Coming into the 2017 season Dylan Bundy was an untested, but still promising young pitcher. It was unclear how many innings the Orioles were going to allow Bundy to pitch in 2017 considering he only reached his career high of 109.2 innings in 2016 after being pressed into a starting role. It was also uncertain how Bundy’s body would respond considering his light professional workload to date and his lengthy injury history.
Bundy responded by being far and away the Orioles best starting pitcher in 2017. That’s only sort of damning with faint praise. As the saying goes “in the land of the blind, the one-eyed man is king.” Still, Bundy managed to make 28 starts and pitched 169.2 innings, a 69 inning jump over 2016. The hope will be that he can use that to be a springboard to a full season’s workload next year.
Over his 28 starts, Bundy went 13-9, posting a 4.24 ERA, which was just about league average. He ended up with a slightly higher ERA than his 2016 number, but most of his peripheral numbers looks better year over year.
For instance, Bundy reduced his walk rate from 8.9% to 7.3% while keeping his strikeout rate almost exactly the same at 21.8%. His FIP was 4.38 in 2017 versus 4.70 in 2016. He even reduced his home run to fly ball rate (HR/FB) from 13.3 percent to 11.5 percent.
Like many MLB pitchers this year, Bundy did still struggle with the long ball, ending up with a 1.38 HR/9. The uptick in home runs is likely influenced by the fact that his fly ball rate increased by about five percentage points. More balls in the air will generally equal more home runs.
Bundy’s 2017 was plagued by talk of how hard the Orioles were pushin himg. Every pitch over 100 in a given start meant about 50 more tweets about how the Orioles were abusing his arm. Every start where the gun read a mph or two off his baseline meant he was broken and it was all Buck Showalter’s fault.
Bundy’s velocity was down in 2017 compared to 2016, 93.8 mph average compared to 92.2 mph average in 2017. However, from month to month in 2017 his velocity never really changed, maybe in a game here or there, but over the course of the year it remained relatively stable as shown in the chart below.
The big spike in August can be explained as when the Orioles started to skip a start or give Bundy an extra day rest here and there. This did yield some positive results.
On the regular four days rest, Bundy had 13 starts and posted a 4.68 ERA and a .779 OPS against. With an extra day of rest at five days, Bundy had 9 starts and posted a 4.69 ERA and a .730 OPS against.
Go a step further to six or more days of rest and Bundy had 6 starts, posting a 2.68 ERA and a .583 OPS against. In those six starts, Bundy struck out forty batters and walked only three. These are all small sample sizes, but there may be something to the extra rest.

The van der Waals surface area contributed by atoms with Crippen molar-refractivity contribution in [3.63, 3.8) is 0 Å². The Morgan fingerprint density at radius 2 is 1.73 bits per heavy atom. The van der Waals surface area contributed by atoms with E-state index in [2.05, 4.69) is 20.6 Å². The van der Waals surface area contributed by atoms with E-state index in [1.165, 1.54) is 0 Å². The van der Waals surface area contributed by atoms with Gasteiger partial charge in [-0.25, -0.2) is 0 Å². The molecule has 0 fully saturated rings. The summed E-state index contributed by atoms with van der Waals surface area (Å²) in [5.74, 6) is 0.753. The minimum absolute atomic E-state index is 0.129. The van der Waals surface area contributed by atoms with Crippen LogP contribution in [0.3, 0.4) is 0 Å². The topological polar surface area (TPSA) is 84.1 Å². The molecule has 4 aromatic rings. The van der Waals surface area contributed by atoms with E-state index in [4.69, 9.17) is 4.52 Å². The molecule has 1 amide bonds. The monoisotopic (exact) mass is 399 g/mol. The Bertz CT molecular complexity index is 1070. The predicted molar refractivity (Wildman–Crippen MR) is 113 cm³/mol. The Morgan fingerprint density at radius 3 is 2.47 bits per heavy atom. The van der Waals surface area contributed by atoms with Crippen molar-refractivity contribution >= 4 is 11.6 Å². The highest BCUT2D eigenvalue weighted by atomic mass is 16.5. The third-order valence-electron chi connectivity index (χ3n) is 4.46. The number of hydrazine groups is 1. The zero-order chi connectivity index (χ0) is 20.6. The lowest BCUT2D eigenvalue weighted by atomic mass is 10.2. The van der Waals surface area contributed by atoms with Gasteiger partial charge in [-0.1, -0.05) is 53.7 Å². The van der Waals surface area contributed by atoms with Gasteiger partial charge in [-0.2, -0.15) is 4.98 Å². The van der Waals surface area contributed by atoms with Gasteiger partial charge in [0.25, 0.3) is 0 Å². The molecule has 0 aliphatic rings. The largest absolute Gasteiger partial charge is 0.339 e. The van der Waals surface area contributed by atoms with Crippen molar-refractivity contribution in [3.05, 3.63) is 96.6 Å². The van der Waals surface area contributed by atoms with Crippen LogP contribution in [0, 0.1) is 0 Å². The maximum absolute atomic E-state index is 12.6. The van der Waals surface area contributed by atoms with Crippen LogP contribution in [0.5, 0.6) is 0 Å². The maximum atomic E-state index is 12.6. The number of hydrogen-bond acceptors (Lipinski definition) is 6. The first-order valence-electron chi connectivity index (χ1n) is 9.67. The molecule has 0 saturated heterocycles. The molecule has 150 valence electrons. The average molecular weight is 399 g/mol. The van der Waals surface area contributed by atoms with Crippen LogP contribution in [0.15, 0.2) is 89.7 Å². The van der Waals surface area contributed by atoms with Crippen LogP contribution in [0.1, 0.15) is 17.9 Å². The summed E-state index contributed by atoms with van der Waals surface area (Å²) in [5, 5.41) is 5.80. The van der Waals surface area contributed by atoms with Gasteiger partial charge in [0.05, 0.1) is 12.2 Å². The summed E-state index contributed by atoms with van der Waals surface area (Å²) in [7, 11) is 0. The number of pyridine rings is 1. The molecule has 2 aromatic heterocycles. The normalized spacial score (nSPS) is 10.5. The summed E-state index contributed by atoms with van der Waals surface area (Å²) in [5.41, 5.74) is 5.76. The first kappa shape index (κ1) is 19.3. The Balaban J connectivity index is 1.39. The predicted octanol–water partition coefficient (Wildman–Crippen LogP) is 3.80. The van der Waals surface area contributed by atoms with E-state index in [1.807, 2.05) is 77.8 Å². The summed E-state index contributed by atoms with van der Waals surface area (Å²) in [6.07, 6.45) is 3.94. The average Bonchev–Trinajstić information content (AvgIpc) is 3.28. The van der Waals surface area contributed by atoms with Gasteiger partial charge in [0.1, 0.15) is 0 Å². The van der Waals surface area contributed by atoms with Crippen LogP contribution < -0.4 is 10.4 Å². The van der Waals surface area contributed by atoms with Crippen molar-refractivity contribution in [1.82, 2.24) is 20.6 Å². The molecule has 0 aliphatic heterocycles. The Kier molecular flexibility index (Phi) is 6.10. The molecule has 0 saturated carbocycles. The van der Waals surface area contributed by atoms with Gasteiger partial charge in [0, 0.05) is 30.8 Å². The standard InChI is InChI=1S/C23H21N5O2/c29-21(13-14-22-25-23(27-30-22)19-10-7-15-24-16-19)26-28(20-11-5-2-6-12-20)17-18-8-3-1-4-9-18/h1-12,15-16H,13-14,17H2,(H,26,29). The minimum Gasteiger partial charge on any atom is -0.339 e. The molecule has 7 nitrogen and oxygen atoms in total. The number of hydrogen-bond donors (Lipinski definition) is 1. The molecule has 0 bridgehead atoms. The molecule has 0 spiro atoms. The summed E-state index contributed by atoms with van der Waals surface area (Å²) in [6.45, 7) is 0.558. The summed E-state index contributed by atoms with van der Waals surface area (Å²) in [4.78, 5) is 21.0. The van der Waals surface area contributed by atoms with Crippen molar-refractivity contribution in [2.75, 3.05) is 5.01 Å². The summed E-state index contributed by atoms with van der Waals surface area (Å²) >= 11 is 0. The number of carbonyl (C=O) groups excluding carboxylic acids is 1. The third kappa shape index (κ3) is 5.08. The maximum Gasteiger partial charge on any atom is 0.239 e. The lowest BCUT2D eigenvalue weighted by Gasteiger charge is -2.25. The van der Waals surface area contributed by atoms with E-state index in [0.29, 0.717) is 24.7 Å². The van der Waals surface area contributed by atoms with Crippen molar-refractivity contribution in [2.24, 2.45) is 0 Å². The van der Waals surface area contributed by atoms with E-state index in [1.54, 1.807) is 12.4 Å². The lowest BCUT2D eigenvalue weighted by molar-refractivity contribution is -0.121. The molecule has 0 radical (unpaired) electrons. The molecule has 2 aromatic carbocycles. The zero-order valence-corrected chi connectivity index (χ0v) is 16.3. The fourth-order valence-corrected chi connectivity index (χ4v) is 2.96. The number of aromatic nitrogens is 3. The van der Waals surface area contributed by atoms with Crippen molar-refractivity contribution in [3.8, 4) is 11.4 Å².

For most of the year, it seemed like the first inning was one of the biggest problem innings for the Orioles staff. Bundy did not suffer this problem in quite the same way. Actually, Bundy’s worst innings were the third (6.43 ERA) and fifth innings (6.57 ERA). This could be a sign of the times through the order penalty in action.
2017 was also the first year Orioles fans got to see the Dylan Bundy slider, which is not one of Dan Duquette’s hated cutters, we swear. Bundy has a 25.21% whiff rate on his slider. That’s basically double the rate of his next best pitch—his changeup. The slider/cutter was the pitch that was shelved in 2016, but was brought out in full force in 2017. Bundy used the pitch 22.06% of the time, second only to his four seam fastball.
Seeing Bundy out on the mound 28 times for the Orioles in 2017 throwing sliders showed the Orioles and their fans what Dylan Bundy can do. Bundy had his highlight of the season, and the best Orioles start in recent memory, back on August 29th against the Mariners. Bundy threw a complete game one hit shutout in which he struck out twelve hitters and walked only two. It was a masterful performance.
That August night is a microcosm of Dylan Bundy’s 2017 a glimpse of what could be for the Orioles if Bundy is ever able to realize his full potential. Getting 32+ starts out of Bundy each year may be impossible, or at least inadvisable, or maybe not. Maybe the workload of 2017 will allow Bundy to be even stronger and better in 2018.
In many ways, Bundy still has as much uncertainty about him going forward as he did going into the 2017 season. If the Orioles are going to be any good in 2018, Dylan Bundy will need to flourish and be the pitcher that was promised so many years ago.